Tags

, , , , , , , , , ,

D: Dylan Howitt / 83m

Cast: Elín Sif Halldórsdóttir, Hinrik Kanneworff, Tómas Kolbeinn Georgs, Tumi Björnsson, Hjalti Steinar Guðmundsson, Arnar Hauksson, Steinþór Hróar Steinþórsson, Ingi Hrafn Hilmarsson, Trausti Örn þóróarson

On 26 January 1974, while walking home that evening, Guðmundur Einarsson went missing, and was never seen again. On the evening of 19 November 1974, Geirfinnur Einarsson also went missing, and was never seen again. Despite their surnames, the two men weren’t related. Two such disappearances in such a short period of time prompted public concern in the lack of progress that the police had made in finding the two men, or discovering what had happened to them. In December 1975, the Icelandic police arrested a young couple, Erla Bolladóttir (Halldórsdóttir) and Sævar Ciesielski (Kanneworff), on a minor charge. Erla confessed immediately to the crime she was accused of, but just as she was leaving the interrogation room, the police showed her a photograph of Guðmundur Einarsson and asked her if she knew him. She admitted she did, and when pressed about the night he disappeared, she told them about a nightmare she’d had in which Sævar and his friends were whispering at her window. The police seized on this, and over the ensuing year, Erla and Sævar and four others confessed to their involvement in the murders of both men…

Reviewing the case forty years later, Dylan Howitt’s absorbing documentary is a sober, and sobering, account of a miscarriage of justice that is shocking not just for the deliberate handling of the case by the police, and the methods they used to extract the confessions – one of the suspects, Tryggvi Liefsson, spent 655 days in solitary confinement – but the suffering those suspects endured for years after they were found guilty. Slowly, and with great attention to detail, Howitt reveals the deliberate nature of a police investigation that encompassed physical and mental torture, and where basic human rights were ignored. Much is made early on about Iceland being a country of very little crime, and of how peaceful it is. As the movie unfolds, that assumption is shown to be just that – an assumption – and in a patient, methodical manner that suits the material, Howitt strips away the veneer of respectability that the Icelandic authorities presented publicly. What remains is disturbing for the ease with which it all happened, and the concurrent ease with which the six suspects cooperated with the police in admitting to two murders where there was no physical evidence to sustain the belief that murder had even been committed.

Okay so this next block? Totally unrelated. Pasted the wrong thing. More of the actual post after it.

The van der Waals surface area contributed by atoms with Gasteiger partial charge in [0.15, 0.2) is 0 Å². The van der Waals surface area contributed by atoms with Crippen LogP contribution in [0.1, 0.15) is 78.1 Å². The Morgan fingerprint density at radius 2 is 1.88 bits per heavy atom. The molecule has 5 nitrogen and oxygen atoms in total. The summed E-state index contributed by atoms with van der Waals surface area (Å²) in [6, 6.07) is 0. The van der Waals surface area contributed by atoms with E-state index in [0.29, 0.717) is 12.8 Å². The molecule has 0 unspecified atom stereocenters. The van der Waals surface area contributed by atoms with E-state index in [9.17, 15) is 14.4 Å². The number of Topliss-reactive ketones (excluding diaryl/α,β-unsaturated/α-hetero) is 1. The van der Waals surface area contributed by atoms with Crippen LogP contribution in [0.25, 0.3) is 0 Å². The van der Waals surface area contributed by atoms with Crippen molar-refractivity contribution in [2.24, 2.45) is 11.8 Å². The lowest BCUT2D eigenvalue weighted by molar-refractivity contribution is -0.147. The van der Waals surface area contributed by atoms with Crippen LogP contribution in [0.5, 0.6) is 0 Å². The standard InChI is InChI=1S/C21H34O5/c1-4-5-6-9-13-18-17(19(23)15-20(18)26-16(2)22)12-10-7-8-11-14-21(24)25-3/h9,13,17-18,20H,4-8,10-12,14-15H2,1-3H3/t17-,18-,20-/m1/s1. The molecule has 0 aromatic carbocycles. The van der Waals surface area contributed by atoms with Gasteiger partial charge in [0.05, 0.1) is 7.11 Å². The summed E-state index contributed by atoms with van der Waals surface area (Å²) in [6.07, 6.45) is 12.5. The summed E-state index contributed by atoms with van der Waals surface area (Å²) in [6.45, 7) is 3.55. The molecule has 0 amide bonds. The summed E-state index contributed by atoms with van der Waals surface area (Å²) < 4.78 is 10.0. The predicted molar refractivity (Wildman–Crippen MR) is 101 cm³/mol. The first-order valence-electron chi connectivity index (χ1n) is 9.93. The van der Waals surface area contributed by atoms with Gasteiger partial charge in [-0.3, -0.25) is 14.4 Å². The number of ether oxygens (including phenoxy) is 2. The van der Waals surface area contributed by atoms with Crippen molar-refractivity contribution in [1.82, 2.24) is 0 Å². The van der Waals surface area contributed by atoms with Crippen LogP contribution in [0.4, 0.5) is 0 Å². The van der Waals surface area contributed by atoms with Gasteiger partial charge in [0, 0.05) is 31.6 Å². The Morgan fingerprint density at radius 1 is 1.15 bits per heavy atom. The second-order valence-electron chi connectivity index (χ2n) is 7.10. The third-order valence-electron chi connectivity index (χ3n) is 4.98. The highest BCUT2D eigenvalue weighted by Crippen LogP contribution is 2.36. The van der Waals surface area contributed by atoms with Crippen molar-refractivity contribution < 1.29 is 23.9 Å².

This extraordinary situation begs the question, how could this have happened? Enter Memory Distrust Syndrome, where a person can be led to believe that something happened and they were involved in it, even if they weren’t; it’s like the dark side of the power of suggestion. This is the tragedy that strikes at the heart of the movie, as even forty years on, the likes of Erla and co-suspect Guðjón Skarphéðinsson (who both appear as themselves) still have trouble believing what is true and what was instilled in their memories by the insistence of the police. Hearing Erla express her lingering confusion even now over what she remembers as being true is dispiriting and sad, while the fate of Sævar is far more tragic. Howitt does an excellent job of threading the procedural reportage with strands of the personal that are both affecting and distressing, and the movie takes an observational stance, content to let the material speak for itself. The result is powerful without being melodramatic, and appalling in what it reveals about a police force, and a complicit wider community, that resorts to torture in order to solve two murder cases that were never murder cases to begin with.

Rating: 8/10 – quietly and diligently going about its business, Out of Thin Air not only highlights a terrible miscarriage of justice, but it also paints an affecting portrait of the lives that were ruined in the process; sincere, and peppered with some very haunting imagery, it’s a documentary that isn’t so easy to shake off – and nor should it be.

Advertisements